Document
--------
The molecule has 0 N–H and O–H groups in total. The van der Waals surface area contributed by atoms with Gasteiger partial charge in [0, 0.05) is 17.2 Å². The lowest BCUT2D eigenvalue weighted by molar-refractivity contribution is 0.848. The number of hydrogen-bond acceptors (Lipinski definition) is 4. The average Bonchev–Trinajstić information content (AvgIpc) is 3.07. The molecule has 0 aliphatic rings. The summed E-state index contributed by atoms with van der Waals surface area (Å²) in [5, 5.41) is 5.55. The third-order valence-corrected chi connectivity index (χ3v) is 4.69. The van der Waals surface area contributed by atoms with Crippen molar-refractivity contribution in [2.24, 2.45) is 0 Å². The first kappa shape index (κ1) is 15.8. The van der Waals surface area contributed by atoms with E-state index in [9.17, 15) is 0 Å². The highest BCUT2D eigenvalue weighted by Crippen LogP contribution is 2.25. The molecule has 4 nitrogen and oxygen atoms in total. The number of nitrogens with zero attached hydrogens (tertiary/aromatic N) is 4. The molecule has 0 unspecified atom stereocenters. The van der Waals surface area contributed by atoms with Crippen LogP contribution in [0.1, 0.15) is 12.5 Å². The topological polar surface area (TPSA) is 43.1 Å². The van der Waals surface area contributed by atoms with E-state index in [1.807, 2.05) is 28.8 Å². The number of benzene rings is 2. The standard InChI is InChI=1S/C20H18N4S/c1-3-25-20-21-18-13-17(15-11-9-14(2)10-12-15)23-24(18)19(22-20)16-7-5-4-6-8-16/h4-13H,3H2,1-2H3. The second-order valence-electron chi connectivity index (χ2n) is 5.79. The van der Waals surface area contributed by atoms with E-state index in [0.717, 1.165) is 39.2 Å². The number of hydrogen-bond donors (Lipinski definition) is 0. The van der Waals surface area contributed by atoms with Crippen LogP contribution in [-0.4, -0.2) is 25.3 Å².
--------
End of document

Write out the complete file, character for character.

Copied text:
The molecule has 0 N–H and O–H groups in total. The van der Waals surface area contributed by atoms with Gasteiger partial charge in [0, 0.05) is 17.2 Å². The lowest BCUT2D eigenvalue weighted by molar-refractivity contribution is 0.848. The number of hydrogen-bond acceptors (Lipinski definition) is 4. The average Bonchev–Trinajstić information content (AvgIpc) is 3.07. The molecule has 0 aliphatic rings. The summed E-state index contributed by atoms with van der Waals surface area (Å²) in [5, 5.41) is 5.55. The third-order valence-corrected chi connectivity index (χ3v) is 4.69. The van der Waals surface area contributed by atoms with Crippen molar-refractivity contribution in [2.24, 2.45) is 0 Å². The first kappa shape index (κ1) is 15.8. The van der Waals surface area contributed by atoms with E-state index in [9.17, 15) is 0 Å². The highest BCUT2D eigenvalue weighted by Crippen LogP contribution is 2.25. The molecule has 4 nitrogen and oxygen atoms in total. The number of nitrogens with zero attached hydrogens (tertiary/aromatic N) is 4. The molecule has 0 unspecified atom stereocenters. The van der Waals surface area contributed by atoms with Crippen LogP contribution in [0.1, 0.15) is 12.5 Å². The topological polar surface area (TPSA) is 43.1 Å². The van der Waals surface area contributed by atoms with E-state index in [1.807, 2.05) is 28.8 Å². The number of benzene rings is 2. The standard InChI is InChI=1S/C20H18N4S/c1-3-25-20-21-18-13-17(15-11-9-14(2)10-12-15)23-24(18)19(22-20)16-7-5-4-6-8-16/h4-13H,3H2,1-2H3. The second-order valence-electron chi connectivity index (χ2n) is 5.79. The van der Waals surface area contributed by atoms with E-state index in [0.717, 1.165) is 39.2 Å². The number of hydrogen-bond donors (Lipinski definition) is 0. The van der Waals surface area contributed by atoms with Crippen LogP contribution in [-0.4, -0.2) is 25.3 Å².